NHS bosses are to meet to discuss “what it is possible to deliver for patients with the money available” after the health service in England did not get the funds it requested from the Treasury, officials have indicated.
Sir Malcolm Grant, chairman of NHS England, said the money promised by the Chancellor “will go some way towards filling the widely accepted funding gap”.
But he said the NHS “can no longer avoid the difficult debate” on what can be provided by the health service on the funds it is operating on.
The NHS England board will discuss the matter next week, he added.
In a statement, Sir Malcolm said: “The extra money the chancellor has found for the NHS is welcome and will go some way towards filling the widely accepted funding gap.
“However, we can no longer avoid the difficult debate about what it is possible to deliver for patients with the money available.
“The NHS England board will need to lead this discussion when we meet on November 30.”
Meanwhile, Professor Sir Bruce Keogh, national medical director for NHS England, said the money promised by Chancellor Philip Hammond will “force a debate about what the public can and can’t expect from the NHS”.
He warned that longer waits for care seem “likely/unavoidable”.
The comments come after the Treasury pledged more money for the NHS in England, with the specific aim of helping the health service “get back on track” with soaring waiting lists and A&E targets.
Mr Hammond acknowledged the NHS is “under pressure” as he committed resource funding of £2.8 billion to the NHS in England.
This includes £350 million to cope with pressures over the coming winter, £1.6 billion in 2018/19 and the rest the year after.
Earlier this month, NHS England boss Simon Stevens said that without more money for the NHS, the number of patients waiting to be admitted to hospital in England to have surgery will rocket to five million by 2021.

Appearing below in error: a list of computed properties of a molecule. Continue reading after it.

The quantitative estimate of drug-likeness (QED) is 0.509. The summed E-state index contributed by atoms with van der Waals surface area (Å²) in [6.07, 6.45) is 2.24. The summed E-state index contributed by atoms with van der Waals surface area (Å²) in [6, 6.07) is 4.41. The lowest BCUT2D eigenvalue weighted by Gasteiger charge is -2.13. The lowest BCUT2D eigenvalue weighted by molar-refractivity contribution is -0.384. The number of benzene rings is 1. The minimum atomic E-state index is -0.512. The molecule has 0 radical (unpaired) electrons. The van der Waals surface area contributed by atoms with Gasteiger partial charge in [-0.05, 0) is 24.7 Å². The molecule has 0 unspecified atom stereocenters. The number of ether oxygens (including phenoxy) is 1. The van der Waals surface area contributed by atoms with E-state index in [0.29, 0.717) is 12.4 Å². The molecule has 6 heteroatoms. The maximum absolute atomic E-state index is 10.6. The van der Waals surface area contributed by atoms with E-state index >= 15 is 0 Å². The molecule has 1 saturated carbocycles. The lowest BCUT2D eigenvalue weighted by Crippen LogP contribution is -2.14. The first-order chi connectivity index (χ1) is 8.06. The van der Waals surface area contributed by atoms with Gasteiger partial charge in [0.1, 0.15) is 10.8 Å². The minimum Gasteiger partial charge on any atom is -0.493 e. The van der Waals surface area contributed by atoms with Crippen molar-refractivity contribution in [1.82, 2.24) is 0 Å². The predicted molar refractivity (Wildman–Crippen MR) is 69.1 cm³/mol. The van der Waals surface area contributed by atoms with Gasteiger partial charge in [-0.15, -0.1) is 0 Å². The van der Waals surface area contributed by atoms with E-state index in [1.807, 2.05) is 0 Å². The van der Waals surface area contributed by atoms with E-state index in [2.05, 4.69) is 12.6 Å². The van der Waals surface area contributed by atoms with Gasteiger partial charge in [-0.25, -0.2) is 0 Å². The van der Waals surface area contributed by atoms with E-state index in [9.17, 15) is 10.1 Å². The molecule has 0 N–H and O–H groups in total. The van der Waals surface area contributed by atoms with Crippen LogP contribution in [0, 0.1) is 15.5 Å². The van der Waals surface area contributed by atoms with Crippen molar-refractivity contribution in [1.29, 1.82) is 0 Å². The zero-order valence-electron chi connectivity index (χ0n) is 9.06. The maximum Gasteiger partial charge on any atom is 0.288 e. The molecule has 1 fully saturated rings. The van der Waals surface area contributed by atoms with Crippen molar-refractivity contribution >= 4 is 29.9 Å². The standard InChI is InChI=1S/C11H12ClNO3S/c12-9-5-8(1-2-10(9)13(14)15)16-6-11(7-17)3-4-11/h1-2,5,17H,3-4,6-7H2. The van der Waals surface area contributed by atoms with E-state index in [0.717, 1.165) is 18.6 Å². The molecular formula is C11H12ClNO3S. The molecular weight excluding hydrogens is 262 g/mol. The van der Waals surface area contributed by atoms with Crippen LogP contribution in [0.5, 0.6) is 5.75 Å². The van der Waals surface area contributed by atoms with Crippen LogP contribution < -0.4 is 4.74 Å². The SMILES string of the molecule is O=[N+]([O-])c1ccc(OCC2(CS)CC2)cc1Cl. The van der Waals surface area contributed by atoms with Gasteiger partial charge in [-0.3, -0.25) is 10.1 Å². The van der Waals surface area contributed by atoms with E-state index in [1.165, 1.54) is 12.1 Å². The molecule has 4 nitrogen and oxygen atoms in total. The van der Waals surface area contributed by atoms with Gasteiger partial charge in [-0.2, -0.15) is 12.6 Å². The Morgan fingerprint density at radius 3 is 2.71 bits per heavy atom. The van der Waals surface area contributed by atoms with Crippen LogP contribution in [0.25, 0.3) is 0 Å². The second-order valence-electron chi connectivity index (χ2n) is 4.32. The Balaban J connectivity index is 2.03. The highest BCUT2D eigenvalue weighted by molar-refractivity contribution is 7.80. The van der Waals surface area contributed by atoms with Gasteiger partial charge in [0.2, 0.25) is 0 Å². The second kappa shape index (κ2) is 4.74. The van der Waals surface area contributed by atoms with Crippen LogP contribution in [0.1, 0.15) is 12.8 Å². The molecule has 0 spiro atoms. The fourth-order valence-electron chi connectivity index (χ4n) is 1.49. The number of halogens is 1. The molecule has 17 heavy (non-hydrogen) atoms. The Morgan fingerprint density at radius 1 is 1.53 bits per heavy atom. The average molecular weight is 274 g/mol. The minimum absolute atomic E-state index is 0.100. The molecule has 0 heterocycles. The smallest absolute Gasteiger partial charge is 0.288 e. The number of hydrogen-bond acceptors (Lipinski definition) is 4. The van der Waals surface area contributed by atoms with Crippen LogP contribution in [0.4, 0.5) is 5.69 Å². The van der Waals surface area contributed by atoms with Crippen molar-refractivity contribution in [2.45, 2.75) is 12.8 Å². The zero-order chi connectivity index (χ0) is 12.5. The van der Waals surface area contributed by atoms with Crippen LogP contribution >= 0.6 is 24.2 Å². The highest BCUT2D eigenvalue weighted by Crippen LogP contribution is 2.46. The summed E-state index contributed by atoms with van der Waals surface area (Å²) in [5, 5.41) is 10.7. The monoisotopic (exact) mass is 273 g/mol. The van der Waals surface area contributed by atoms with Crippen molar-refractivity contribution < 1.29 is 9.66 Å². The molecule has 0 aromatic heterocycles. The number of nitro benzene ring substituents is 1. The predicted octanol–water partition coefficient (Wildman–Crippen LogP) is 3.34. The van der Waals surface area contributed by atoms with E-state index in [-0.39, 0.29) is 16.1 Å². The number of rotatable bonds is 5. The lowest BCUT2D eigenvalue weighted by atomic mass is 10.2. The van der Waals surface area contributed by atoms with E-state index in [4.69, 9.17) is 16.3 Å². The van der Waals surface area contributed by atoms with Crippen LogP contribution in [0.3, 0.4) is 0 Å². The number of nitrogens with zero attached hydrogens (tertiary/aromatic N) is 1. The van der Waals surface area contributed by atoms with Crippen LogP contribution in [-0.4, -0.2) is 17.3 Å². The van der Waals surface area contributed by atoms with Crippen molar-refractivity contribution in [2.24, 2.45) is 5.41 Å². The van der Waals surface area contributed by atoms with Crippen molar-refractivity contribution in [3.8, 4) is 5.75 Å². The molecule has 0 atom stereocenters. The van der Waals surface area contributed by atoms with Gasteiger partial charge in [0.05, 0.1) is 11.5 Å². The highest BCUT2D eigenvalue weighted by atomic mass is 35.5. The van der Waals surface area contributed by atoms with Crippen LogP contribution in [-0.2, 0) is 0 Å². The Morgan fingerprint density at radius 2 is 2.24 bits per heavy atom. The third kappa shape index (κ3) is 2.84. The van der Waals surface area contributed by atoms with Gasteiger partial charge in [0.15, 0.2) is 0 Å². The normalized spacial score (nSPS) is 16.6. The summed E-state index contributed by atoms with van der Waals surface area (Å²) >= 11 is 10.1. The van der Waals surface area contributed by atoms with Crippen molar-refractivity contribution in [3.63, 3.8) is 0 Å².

This means one in 10 adults will be on the waiting list, he said.
Mr Stevens also indicated that controversial rationing policies adopted in some parts of the NHS could be rolled out nationally without more money and he said expansion plans for mental health and improvements in cancer care could stall.
He drew on a new analysis by the Health Foundation, the King’s Fund and the Nuffield Trust which calculated the NHS needs £4 billion more next year to prevent patient care from deteriorating.
In his Budget speech, Mr Hammond said: “We acknowledge that the service remains under pressure and today we respond.
“First we will deliver an additional £10 billion package of capital investment in frontline services over the course of this parliament to support the Sustainability and Transformation plans which will make our NHS more resilient. Investing in an NHS fit for the future.
“But we also recognise that the NHS is under pressure right now.
“I am therefore exceptionally, and outside the Spending Review process, making an additional commitment of resource funding of £2.8 billion to the NHS in England – £350 million immediately to allow trusts to plan for this winter, £1.6 billion in 2018/19 with the balance in 19/20, taking the extra resource into the NHS next year to £3.75 billion in total.
“Meaning that our NHS will receive a £7.5 billion increase to its resource budget over this year and next.”